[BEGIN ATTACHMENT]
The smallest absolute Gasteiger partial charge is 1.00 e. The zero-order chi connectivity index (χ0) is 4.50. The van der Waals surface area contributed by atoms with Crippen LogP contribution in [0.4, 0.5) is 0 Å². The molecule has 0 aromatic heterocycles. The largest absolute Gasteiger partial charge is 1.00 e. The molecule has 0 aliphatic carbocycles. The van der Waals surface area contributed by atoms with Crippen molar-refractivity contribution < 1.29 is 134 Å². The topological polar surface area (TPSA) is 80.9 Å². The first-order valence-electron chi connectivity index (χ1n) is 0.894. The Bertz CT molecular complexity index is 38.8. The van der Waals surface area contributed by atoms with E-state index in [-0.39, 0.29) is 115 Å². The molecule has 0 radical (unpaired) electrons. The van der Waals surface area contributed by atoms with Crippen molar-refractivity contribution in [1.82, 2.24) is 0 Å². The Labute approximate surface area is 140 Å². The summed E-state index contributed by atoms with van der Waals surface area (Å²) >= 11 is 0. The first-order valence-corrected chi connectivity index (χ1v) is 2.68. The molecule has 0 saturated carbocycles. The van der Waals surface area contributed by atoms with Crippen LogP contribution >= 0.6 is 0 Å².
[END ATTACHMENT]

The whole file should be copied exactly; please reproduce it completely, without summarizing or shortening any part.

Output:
The smallest absolute Gasteiger partial charge is 1.00 e. The zero-order chi connectivity index (χ0) is 4.50. The van der Waals surface area contributed by atoms with Crippen LogP contribution in [0.4, 0.5) is 0 Å². The molecule has 0 aromatic heterocycles. The largest absolute Gasteiger partial charge is 1.00 e. The molecule has 0 aliphatic carbocycles. The van der Waals surface area contributed by atoms with Crippen molar-refractivity contribution < 1.29 is 134 Å². The topological polar surface area (TPSA) is 80.9 Å². The first-order valence-electron chi connectivity index (χ1n) is 0.894. The Bertz CT molecular complexity index is 38.8. The van der Waals surface area contributed by atoms with E-state index in [-0.39, 0.29) is 115 Å². The molecule has 0 radical (unpaired) electrons. The van der Waals surface area contributed by atoms with Crippen molar-refractivity contribution in [1.82, 2.24) is 0 Å². The Labute approximate surface area is 140 Å². The summed E-state index contributed by atoms with van der Waals surface area (Å²) >= 11 is 0. The first-order valence-corrected chi connectivity index (χ1v) is 2.68. The molecule has 0 saturated carbocycles. The van der Waals surface area contributed by atoms with Crippen LogP contribution >= 0.6 is 0 Å².